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BMW X1

E84 X1

BMW logo1 Apr 2010

BMW launched its first compact SUV – the X1 series – in April 2010.

It has been designed to lure younger and new-to-BMW buyers, and is promoted as the world’s first true premium compact SUV – until the Audi Q3 and Land Rover LR1 come on stream anyway.

Heavily based on the 2005-2012 E91 3 Series Touring platform, the X1 was initially launched as eight models, brandishing four-cylinder petrol (sDrive18i) and diesel (sDrive20d, xDrive20d and xDrive23d in ‘s’ rear and ‘x’ all-wheel drive guises, as well as an xDrive25i featuring a 3.0L in-line six-cylinder engine.

All models include a full suite of safety gear including six airbags, stability control, traction control and anti-lock brakes for a five-star EuroNCAP crash-test result, EU5 emissions-rated engines, dual-zone automatic air-conditioning, cruise control with brake functionality, rear parking radar, a multi-function leather steering wheel, minimum 17-inch alloy wheels on Runflat tyres, Bluetooth phone connectivity, and a cargo floor storage facility as standard.

The 20d models are currently the most economical X1s, and are expected to account for up to half of all sales, split down the middle as far as what drive configuration is chosen.

Under the 7 Series-style bonnet is a 1995cc 2.0-litre common-rail direct-injection four-cylinder diesel with a variable intake geometry turbocharger to help produce 130kW of power at 4000rpm and 350Nm of torque from 1750rpm to 3000rpm.

The base diesel’s impressive efficiency is enhanced by the manual’s Auto Start/Stop function that cuts the engine at standstill, as well as a gearshift indicator. Other EfficientDynamics measures include optimisation measures for aerodynamics and the alternator.

The auto-only xDrive23d flagship adds twin turbochargers known as TwinPower to up the 2.0L’s outputs to 150kW at 4400rpm and 400Nm between 2000-2250rpm the sDrive18i features BMW’s familiar 1995cc 2.0-litre Valvetronic twin-cam four-cylinder petrol unit delivering 110kW at 6400rpm and 200Nm at 3600rpm, while the 2996cc 3.0L Valvetronic in-line petrol six possesses 160kW at 6100rpm and 277Nm at 2500rpm.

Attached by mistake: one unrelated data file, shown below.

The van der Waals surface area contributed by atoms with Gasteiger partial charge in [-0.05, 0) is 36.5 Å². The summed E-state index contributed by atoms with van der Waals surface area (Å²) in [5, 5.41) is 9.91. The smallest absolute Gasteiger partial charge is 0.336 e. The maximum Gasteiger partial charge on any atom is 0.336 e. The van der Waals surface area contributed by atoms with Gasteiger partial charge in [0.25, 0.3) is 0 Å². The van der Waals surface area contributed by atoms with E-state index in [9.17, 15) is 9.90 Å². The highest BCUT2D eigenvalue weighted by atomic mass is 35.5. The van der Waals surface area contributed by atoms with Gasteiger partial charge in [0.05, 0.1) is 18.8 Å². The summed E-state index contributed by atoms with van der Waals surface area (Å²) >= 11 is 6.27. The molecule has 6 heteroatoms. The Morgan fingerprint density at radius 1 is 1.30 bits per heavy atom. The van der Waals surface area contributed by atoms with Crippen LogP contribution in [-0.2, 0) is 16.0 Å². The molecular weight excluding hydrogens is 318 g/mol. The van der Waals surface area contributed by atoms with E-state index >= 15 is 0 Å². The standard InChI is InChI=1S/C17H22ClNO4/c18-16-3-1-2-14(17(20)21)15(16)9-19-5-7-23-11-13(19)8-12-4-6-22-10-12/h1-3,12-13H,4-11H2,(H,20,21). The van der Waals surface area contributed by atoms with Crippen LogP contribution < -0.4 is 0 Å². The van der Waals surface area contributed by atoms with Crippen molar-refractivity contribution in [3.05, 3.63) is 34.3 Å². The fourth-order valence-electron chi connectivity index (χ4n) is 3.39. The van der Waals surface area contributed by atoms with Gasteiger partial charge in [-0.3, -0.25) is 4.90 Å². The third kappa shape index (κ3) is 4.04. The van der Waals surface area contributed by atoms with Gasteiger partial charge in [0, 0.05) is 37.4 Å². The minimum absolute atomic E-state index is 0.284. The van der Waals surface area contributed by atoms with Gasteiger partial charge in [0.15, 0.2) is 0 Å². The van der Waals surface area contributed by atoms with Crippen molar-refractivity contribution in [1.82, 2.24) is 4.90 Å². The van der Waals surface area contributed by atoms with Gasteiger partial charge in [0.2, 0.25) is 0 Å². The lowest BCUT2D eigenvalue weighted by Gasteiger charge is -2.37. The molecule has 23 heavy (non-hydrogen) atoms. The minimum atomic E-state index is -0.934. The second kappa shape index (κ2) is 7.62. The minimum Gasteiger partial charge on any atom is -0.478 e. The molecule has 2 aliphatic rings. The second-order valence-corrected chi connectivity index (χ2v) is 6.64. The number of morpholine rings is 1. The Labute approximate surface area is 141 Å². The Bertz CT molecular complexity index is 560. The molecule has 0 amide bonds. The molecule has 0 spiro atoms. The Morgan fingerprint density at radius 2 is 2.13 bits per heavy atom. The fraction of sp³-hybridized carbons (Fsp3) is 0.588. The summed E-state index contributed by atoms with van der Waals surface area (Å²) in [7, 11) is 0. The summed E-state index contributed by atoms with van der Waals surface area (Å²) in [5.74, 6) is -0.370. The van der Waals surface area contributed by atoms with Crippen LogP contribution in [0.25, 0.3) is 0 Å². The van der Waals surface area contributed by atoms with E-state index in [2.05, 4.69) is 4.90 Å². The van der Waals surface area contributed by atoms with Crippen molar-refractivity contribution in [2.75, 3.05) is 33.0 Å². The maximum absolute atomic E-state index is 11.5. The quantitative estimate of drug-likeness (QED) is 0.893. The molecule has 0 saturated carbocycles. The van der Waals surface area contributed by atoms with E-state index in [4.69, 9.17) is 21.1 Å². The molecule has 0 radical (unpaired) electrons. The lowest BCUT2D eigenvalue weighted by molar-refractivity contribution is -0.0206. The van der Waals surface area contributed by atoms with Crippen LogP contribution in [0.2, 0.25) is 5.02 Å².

Being E90-generation 3 Series based, BMW’s smallest compact SUV employs the same 2760mm wheelbase as the E91 Touring wagon. Length, width and height measurements are 4454mm, 1798mm and 1545mm respectively. The front track is 1500mm while the rear’s is 1529mm. Ground clearance is 145mm.

The front suspension uses a double-joint thrust bar axle and the rear employs a five-arm axle design, while the steering is via a rack and pinion of hydraulic power motivation.

Cargo space is rated at 360 litres with the backrest at the 31 degree recline position. If you tilt it forward to its one-degree upright ‘cargo’ mode, this increases to 480L, while folding all three portions of the back seat down increases that to 1350L.

BMW gave its X1 crossover a mid-life update in November 2012 that included three new four-cylinder engines, a diesel and two petrol, in addition to the carryover but uprated 135kW turbo-diesel.

BMW claimed improved efficiency for the updated X1, with the entry-level 105kW sDrive18d turbo-diesel variant consuming 4.9 litres of fuel per 100 kilometres, while the 135kW turbo-petrol sDrive20i delivered 6.9L/100km.

The new top-spec xDrive28i was powered by a 180kW turbo-petrol and raced from 0-100km/h in just 6.1 seconds, with fuel consumption of 7.8L/100km.

The xDrive variants were differentiated by 18-inch alloy wheels, extra chrome highlights, aluminium-look roof rails (sDrive variants had black items), auto-dipping interior mirror and leather sports steering wheel.

Other changes to the X1 for 2012 were subtle exterior and interior styling tweaks and the option of a segment-first eight speed automatic transmission.

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